With all the talk of culture change at UCLA and Florida’s postseason dominance over the Bruins now behind, the buildup surrounding Thursday’s Sweet 16 game between the South Region’s Nos. 1 and 4 seeds are at an all-time high.
"Well, we know we’ve got a lot of challenges with Florida, so everybody might as well throw in the history too," UCLA head coach Steve Alford said. "I don’t know if the history’s going to play much into the game, but it’s just one more challenge that we try to get over."
The chatter off the court is done and all that’s left is to play. Here are three things to watch for as No. 4 UCLA faces No. 1 Florida in the Sweet 16.
Steve Alford said previously that the Gators employ a press defense similar to that of Arizona’s. It’s been slightly more effective than Arizona’s, but not by much — Arizona is the fifth-best scoring defense in Division I while the Gators boast the third-best, allowing an average of 57.5 points per game.
UCLA, on the other hand, likes to light up the scoreboard. The Bruins have averaged 81.5 points per game — ninth in the nation — creating somewhat of a mismatched matchup.
"We don’t want to get into a matchup where it’s our good offense versus their very good defense," said UCLA guard Kyle Anderson. "We want to present ourselves on the defensive end as well, and that’s what’s going to win this game, which team is better on defensively."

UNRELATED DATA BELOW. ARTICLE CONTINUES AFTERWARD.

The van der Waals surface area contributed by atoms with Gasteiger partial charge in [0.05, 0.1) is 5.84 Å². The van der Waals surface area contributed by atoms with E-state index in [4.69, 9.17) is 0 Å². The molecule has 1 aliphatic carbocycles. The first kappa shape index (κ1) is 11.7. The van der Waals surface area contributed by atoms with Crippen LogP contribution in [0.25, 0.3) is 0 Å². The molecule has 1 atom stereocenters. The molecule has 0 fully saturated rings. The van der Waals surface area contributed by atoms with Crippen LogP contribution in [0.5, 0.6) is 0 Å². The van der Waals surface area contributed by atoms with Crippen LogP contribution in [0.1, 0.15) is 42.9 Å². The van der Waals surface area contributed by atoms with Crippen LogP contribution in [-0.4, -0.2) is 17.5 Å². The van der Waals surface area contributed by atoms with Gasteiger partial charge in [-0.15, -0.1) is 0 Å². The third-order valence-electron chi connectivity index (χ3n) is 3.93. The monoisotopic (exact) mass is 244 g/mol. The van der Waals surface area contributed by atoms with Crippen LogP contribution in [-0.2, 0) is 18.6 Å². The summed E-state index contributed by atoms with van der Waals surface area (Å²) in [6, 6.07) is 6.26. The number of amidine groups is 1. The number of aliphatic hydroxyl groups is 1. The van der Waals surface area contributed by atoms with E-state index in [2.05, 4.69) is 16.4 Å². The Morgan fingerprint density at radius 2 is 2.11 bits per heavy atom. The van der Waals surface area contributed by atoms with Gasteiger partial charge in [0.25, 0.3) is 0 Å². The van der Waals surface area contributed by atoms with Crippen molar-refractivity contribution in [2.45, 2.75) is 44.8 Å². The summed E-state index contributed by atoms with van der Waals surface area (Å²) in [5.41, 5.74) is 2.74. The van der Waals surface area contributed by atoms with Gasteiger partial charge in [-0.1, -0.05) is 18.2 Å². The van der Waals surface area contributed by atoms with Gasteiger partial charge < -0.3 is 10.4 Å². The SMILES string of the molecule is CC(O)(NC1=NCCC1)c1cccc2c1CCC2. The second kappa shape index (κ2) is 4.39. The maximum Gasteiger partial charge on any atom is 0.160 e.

"A lot’s been made out of Florida’s defense, and a lot’s been made of our offense," Alford said. "I think our defense is probably better than advertised, and I know Florida’s offense is probably better than advertised."
UCLA has taken care the ball exceptionally well in the postseason. They’re averaging just seven turnovers a game since facing Arizona in the final game of the Pac-12 Championship and they turned the ball over just three times against Stephen F. Austin last weekend.
It starts with Anderson, a matchup nightmare himself as a 6-foot-9 point guard. Anderson distributes efficiently and with Bryce Alford coming off the bench and doing much of the same.
"We’ve had one of the best assist-turnover ratios all season long in the country. It started with Kyle, but it just kind of went through our team," Alford said. "And we’ve been a very good passing team. If we’re going to have a chance with the challenge that’s ahead of us tomorrow night, we’re going to have to continue the ability to move the basketball well."
Anderson and his 7-foot-3 wingspan will counter Florida’s Scottie Wilbekin, the SEC player of the year. He’s unlike any guard Wilbekin has faced this season.
"He’s definitely a unique cover," Wilbekin said. "We’re just going to try to keep him out of the lane, not let him get a step because he obviously has great length. So if he gets a step on you, he can finish over and around you."
UCLA is the traditional powerhouse but while the Bruins became stagnant over the last few years, it was Florida and SEC Coach of the Year Billy Donovan that have garnered the reputation as the new powerhouse.
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